President Obama confirmed Monday that his administration is weighing the possibility of sending arms to Ukraine to help the country beat back Russian-backed separatists, if diplomacy fails.
The comments came during a joint press conference with German Chancellor Angela Merkel, following a meeting between the two leaders at the White House.
Merkel and French President Francois Hollande have been pushing a peace plan and have planned a summit later this week with the leaders of both Russia and Ukraine. Obama appears to be giving those talks space to play out, stressing Monday that, "We continue to encourage a diplomatic resolution to this issue."
But, confirming what officials previously had indicated to be the case, Obama said lethal military aid is on the table.
"It is true that if in fact diplomacy fails, what I've asked my team to do is look at all options," Obama said. "The possibility of lethal defensive weapons is one of those options that's being examined."
Obama added that he has not yet decided whether to approve such a plan.
The question of whether to provide lethal military support to Ukraine represents a potential split between Obama and Merkel. The White House has said Obama is reconsidering his opposition to arming Ukraine given a recent surge in violence, while Merkel has adamantly opposed such steps. The U.S. and Europe have largely been in lockstep in their response to the conflict between Russia and Ukraine, raising the prospect that the public divide on lethal aid was merely a tactic to push Russian President Vladimir Putin to accept a peace plan.
Obama did not elaborate on how seriously he's considering providing lethal military aid. The president said officials would consider the risks of the aid falling into the wrong hands and other scenarios, and ultimately would weigh the question: "Is it more likely to be effective than not?"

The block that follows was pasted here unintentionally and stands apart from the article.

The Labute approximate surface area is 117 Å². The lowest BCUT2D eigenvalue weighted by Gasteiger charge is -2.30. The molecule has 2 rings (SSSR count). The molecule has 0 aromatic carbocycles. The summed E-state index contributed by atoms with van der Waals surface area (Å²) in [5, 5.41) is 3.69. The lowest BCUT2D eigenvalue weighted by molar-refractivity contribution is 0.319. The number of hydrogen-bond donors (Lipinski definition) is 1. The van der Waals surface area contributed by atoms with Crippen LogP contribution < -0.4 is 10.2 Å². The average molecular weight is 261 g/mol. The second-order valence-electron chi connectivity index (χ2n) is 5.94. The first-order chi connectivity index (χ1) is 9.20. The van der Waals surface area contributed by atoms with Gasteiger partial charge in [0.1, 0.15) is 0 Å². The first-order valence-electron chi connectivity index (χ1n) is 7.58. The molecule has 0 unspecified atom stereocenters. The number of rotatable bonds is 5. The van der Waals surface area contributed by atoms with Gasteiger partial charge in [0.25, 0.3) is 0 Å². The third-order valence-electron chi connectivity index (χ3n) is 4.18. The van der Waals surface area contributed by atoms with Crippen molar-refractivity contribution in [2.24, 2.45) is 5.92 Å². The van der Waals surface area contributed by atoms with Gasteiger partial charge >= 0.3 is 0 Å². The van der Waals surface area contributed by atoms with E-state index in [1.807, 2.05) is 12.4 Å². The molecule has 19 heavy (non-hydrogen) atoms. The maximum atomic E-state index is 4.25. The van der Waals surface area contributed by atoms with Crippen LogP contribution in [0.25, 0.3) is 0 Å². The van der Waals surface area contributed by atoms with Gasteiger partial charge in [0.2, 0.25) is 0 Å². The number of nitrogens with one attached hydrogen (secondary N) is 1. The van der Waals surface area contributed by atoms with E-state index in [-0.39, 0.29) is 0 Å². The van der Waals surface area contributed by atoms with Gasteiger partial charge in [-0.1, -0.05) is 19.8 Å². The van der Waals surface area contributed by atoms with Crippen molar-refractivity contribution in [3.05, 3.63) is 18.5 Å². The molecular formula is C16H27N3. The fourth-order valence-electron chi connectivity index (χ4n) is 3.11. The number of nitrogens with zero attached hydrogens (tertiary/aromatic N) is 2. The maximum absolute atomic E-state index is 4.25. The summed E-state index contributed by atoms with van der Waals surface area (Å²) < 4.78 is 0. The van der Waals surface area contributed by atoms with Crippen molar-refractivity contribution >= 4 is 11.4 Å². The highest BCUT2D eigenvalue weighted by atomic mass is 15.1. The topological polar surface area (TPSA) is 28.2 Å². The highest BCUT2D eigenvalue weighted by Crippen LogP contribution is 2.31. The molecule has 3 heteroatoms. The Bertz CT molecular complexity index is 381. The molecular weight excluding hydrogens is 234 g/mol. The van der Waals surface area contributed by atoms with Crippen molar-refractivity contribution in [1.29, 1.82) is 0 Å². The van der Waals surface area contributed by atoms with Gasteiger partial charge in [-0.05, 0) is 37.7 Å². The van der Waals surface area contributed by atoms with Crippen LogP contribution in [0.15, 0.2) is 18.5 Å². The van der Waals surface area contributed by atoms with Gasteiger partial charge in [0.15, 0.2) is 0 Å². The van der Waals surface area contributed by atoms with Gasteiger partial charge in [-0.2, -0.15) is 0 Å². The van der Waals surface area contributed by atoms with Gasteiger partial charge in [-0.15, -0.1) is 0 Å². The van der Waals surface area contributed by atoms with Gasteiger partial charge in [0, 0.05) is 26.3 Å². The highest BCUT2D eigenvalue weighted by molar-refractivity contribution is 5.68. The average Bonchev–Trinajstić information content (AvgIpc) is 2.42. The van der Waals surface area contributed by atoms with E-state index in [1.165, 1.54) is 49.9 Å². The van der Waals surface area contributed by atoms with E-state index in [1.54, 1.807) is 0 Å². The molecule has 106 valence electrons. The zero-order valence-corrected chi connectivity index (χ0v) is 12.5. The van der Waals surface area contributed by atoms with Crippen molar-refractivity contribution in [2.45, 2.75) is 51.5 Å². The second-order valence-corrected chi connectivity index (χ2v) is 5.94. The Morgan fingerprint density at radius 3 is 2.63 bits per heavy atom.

Obama stressed that Russia's military might would make the prospect of Ukraine beating back the Russian army "unlikely" in an all-out conflict. He said the international approach so far has been to "ratchet up the costs" on Russia for its aggression. "Russia has paid a significant cost," Obama said, adding, "It has not yet dissuaded Mr. Putin from following the course that he is on."
Obama said he hopes that sanctions will lead Putin to opt for a diplomatic resolution. Obama said he wouldn't "prejudge" whether that will be successful.
Merkel, for her part, reaffirmed that she sees no military solution to the fighting in eastern Ukraine. However, she added that no matter what Obama decides, "the alliance between the United states and Europe will continue to stand, will continue to be solid."
Merkel and Hollande met with Putin and Ukrainian leaders last week and announced a new summit meeting for Wednesday in Minsk. The United States will not be at the table when French and German leaders meet with Ukrainian President Petro Poroshenko and Putin in an attempt to breathe life into a much-violated September peace plan.
The European Union decided Monday to temporarily hold off on slapping more sanctions on Russians and Ukrainian separatists while awaiting the outcome of the peace talks.
The meeting in the Belarusian capital takes place with Merkel and Hollande deeply opposed to arming Ukraine in its bid to push back the separatists that NATO and the United States insist are being armed by Russia, which also has troops fighting in the eastern Ukraine. The White House has let it be known that Obama, who had resisted calls to send arms, was now considering doing just that.
Obama stressed Monday that Russia's sustained intervention in eastern Ukraine has only "reinforced the unity" of the U.S. and its allies
He said it's clear the Russians "violated just about every commitment they made" in a recent agreement. He added, "If Russia continues on its current course ... Russia's isolation will only worsen both politically and economically."
At the Munich Security Conference over the weekend, Vice President Joe Biden stopped short of explicitly addressing possible arms deliveries. "We will continue to provide Ukraine with security assistance not to encourage war, but to allow Ukraine to defend itself," he said.
More than 5,300 people have been killed since fighting began in April, according to a U.N. tally, and the bloodshed has markedly increased over the past two weeks.
On Monday, a powerful explosion rocked a chemical plant and set it on fire outside the separatist stronghold of Donetsk in eastern Ukraine. Rebels said the plant was hit by government shelling.
The Associated Press contributed to this report.